The Examined Life in Practice, Step 1: Examine Your Community

So what if one starts to "question everything" and to "think for yourself"?

How do you stay mentally healthy and keep effectively pursuing joy?

I will look at these steps:

1) look at the way the individuals and groups that form your intimate and social circles affect you.
2) begin the process of deliberately building healthy, safe relationships.
3) start from where you are and who you are.
4) build healthy daily habits.
5) let yourself imagine a better tomorrow.
6) walk forward with continuity and kindness toward that better tomorrow.

Step One: 

We are social creatures and creatures of habit -- and these characteristics are both the characteristics that allow us to fall so easily into the unexamined life and that allow us to escape it permanently and with an effective impact on a healthier today and tomorrow.

We are manipulated by our connections with others and by our need for approval and by the pain rejection causes.  We can allow those characteristics to push us into choices and habits that play out poorly, or we can choose to focus on the people in our lives who support us both in questioning everything and in making active choices to set a course away from the crowd.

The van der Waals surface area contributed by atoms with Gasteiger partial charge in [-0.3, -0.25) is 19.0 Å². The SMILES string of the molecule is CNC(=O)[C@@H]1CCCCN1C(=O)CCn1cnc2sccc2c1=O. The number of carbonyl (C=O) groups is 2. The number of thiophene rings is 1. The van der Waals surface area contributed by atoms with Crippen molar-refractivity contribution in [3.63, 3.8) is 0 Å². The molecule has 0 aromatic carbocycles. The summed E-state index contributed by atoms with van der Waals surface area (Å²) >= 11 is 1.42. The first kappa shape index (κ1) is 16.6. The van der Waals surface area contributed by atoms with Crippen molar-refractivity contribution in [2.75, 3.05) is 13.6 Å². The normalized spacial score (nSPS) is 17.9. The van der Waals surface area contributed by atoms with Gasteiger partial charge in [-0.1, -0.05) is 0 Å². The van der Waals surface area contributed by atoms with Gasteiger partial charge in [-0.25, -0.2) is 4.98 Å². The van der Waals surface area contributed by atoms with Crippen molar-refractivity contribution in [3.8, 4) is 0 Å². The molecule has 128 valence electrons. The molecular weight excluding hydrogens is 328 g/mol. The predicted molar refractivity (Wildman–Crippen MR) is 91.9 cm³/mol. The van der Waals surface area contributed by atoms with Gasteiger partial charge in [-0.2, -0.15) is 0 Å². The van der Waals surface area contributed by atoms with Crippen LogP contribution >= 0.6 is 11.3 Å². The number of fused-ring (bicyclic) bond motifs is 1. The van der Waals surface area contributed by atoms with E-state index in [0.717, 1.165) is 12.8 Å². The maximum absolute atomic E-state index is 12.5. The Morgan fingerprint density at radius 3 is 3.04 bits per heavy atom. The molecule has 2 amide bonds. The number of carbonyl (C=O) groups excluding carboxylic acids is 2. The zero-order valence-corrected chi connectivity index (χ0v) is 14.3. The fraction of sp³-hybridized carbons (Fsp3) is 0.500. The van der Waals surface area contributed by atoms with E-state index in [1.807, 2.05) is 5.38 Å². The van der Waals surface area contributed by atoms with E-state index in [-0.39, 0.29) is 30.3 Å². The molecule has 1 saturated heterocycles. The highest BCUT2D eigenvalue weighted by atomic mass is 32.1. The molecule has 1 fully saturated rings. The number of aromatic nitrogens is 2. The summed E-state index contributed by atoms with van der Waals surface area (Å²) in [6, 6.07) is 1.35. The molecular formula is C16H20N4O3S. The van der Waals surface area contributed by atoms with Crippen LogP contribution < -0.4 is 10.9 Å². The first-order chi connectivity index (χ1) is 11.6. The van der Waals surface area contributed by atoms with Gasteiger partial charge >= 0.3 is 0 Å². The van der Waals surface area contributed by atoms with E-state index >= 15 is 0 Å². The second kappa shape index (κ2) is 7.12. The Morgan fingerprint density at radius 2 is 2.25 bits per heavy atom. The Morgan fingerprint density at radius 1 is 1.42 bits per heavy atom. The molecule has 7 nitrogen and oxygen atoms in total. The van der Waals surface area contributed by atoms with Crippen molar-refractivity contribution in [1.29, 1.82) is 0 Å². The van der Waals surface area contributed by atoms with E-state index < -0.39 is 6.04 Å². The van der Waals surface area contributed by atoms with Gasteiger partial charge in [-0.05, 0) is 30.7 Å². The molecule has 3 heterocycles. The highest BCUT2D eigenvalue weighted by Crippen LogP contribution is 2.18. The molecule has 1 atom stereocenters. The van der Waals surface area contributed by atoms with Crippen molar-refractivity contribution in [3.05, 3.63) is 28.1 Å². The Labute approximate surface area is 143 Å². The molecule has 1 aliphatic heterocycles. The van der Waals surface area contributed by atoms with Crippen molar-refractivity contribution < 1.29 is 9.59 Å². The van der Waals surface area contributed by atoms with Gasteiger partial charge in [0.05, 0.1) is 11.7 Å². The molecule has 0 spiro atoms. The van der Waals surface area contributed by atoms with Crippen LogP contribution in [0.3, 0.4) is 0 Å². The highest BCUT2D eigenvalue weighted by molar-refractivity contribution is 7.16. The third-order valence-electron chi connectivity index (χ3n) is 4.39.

It is easy to make the mistake of thinking that changing from one ideology to another (in faith, politics, culture, etc.) will accomplish the changes we are after.  This is only true to the extent that the people around you in your new community are healthy people themselves, rather than just enforcers of a new ideology by the same old social norming techniques.  

It is not nearly as important that you agree with the people you allow to surround you and build you as it is that they are capable of allowing you to grow and change even when they disagree wth you.

So how can you tell if the people around you are helping you to question everything, think for yourself, and build the kind of world you want for future generations?

Ask these questions about individuals and groups in your world:

1) do they only seek to teach me and train me, or are they open to being taught by me?

2) do they use shame to punish me when I do things differently than they think is best?

3) what shared values connect me to these people?

4) how do they support me in those shared values?

5) how do they treat people who have different values?

6) are they actually after our stated goals, or do they care more about ego gratification, control, maintaining the status quo, or their own sense of safety?

If you conclude that they are not as healthy as you want to be, it is not necessary to change them or confront them or lose them.  You can be kind and supportive while you look for ways to build a community that includes healthier people too.

My next post in this series will consider how to build that new network of safe, healthy people and groups.

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